Despite my feelings, here are a couple of thoughts on the issue at hand. Aurelius Kirk is right: Sulu is a good officer, but I don't think we need to be quite as blindly trusting of his numbers as, say, Spock. So circa 2069 would be a good solution, as would circa 2070's. The post-atomic horror was in full swing, but space exploration - with warp - still survived and thrived in parts of the world from what we know of history from TNG and ENT. And the level of help from the Vulcans during the wars is unknown. So . . . if the Kzin here are not quite the formidable enemies from Niven's Known Space, we could postulate four very short wars over a short timespan (maybe each war "ending" because of a Kzin surrender, but starting back up because of an attack by one party or the other?) from the late 2060's or early 2070's to 2080's. The timeline wouldn't have to be affected much if the Kzin ships were rather primative, the Vulcans helped (since the Earth fleet wouldn't have been much), and the effect on Earth itself (maybe due to very limited battles in deep space instead, with quick Kzinti surrenders?) was viewed as minimal. The Kzin here whine about technology, so perhaps they always had limited tech and never became much to talk about in the Quadrant. And here's a thought for you if you like the animated: could M'Ress be Kzinti? Aholland 15:58, 19 February 2006 (UTC)
To start with the last question: M'Ress is Caitian. Note that even though the backstory of first warp flight was not "invented" when "The Slaver Weapon"/"The Soft Weapon" was written, it perfectly fits into Star Trek canon. Because the Kzinti in Niven's universe were finally defeated when Earth aquired FTL-travel. Of course this would need to bend the understanding of 2063's first contact. Furthermore it were mainly the Earth colonies which suffered under Kzinti occupation and we don't know the exact state of mid 21st century colonisation of the solar system or beyond either. Earth starships were going to leave the system as of 2037 -- Kobi - (Talk) 16:12, 19 February 2006 (UTC)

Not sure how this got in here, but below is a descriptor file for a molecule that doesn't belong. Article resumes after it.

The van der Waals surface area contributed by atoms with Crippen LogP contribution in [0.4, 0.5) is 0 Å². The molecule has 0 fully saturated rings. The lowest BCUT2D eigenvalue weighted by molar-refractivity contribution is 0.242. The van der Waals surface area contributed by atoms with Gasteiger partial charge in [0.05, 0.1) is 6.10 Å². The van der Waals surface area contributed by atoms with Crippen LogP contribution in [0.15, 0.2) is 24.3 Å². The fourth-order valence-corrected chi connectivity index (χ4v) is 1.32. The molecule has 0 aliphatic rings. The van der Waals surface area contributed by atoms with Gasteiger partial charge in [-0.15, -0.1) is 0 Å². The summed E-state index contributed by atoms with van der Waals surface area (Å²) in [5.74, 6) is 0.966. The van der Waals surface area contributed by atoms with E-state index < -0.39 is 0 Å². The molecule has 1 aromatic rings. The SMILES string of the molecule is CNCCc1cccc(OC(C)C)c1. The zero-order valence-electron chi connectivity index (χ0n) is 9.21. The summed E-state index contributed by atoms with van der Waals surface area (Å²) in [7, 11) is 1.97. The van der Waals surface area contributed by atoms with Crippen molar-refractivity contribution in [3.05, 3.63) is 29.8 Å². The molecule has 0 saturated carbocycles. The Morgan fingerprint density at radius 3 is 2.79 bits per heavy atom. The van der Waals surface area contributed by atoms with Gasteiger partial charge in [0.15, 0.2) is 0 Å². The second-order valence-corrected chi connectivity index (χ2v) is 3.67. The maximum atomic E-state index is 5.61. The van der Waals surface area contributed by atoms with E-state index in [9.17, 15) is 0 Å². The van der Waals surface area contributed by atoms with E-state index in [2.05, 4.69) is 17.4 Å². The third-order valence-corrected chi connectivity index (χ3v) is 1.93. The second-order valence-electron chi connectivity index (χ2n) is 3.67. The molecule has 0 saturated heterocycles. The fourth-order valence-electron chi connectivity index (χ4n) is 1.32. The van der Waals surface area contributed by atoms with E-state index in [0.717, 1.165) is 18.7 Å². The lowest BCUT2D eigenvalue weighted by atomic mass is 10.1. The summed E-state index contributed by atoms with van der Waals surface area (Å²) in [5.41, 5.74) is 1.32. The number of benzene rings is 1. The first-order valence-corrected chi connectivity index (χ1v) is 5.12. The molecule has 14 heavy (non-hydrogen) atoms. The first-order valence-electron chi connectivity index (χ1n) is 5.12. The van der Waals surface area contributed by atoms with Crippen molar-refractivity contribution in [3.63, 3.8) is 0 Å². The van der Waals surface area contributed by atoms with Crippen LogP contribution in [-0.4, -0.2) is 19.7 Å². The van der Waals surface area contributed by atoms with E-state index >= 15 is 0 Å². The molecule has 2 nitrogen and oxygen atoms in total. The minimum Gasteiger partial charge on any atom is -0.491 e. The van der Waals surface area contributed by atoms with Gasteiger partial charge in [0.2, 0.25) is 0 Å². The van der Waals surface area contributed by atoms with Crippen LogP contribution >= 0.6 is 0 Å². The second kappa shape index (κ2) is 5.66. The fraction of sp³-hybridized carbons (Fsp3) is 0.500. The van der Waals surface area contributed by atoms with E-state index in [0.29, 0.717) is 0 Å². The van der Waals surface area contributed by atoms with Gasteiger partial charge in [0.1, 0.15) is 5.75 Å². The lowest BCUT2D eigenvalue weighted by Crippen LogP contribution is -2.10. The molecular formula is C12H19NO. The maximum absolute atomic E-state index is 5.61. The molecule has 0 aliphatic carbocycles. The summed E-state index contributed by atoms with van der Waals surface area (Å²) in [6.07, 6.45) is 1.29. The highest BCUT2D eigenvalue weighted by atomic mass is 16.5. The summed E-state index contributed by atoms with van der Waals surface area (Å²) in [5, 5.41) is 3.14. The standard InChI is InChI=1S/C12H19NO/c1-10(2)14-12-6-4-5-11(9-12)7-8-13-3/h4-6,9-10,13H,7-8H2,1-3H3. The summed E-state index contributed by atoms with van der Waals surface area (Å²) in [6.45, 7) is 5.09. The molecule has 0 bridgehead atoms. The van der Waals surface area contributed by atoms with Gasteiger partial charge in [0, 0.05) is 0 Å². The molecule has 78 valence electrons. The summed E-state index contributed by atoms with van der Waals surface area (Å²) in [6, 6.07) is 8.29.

My point on M'Ress was that her species was never identified on screen, and use of Caitian is non-canon. Maybe she's a spy! I know about the guide where her species was discussed, I was just trying to inject a little interest into the discussion. I disagree, however, with "bending" the events of First Contact; they would have to break entirely. Earth ships were operating only in and around the solar system in the 2030s, not outside it. No one has ever mentioned the Kzinti outside of TAS, and having wars at other than FTL makes no sense in the Trek universe unless you want them to go on a reeally long time. Trying to fit it in as you suggest just won't work. In my opinon. Aholland 19:09, 19 February 2006 (UTC)
I agree with Aholland - The Slaver Weapon was really just Larry Niven trying to recycle an existing story, but ST:FC specifically intended to show Earth's first (documented) contact with an alien species. Jaz talk | novels 20:59, 19 February 2006 (UTC)
"The Soft Weapon" was a good story. And Niven's contribution to Trek was very clever, if a little bit of a cheat. (Read "The Mote in God's Eye" with its Scottish engineer and starship and see if you don't see a little bit of homage going on!) But trying to really fit it into the patchwork of continuity that Trek has built up over the years won't work unless you postulate a few minor skirmishes, done quickly, after FTL, and of no real lasting consequence to Earth or the Federation. Then you could say the Kzinti are there, but not in any way like Niven has them in Known Space. Aholland 21:25, 19 February 2006 (UTC)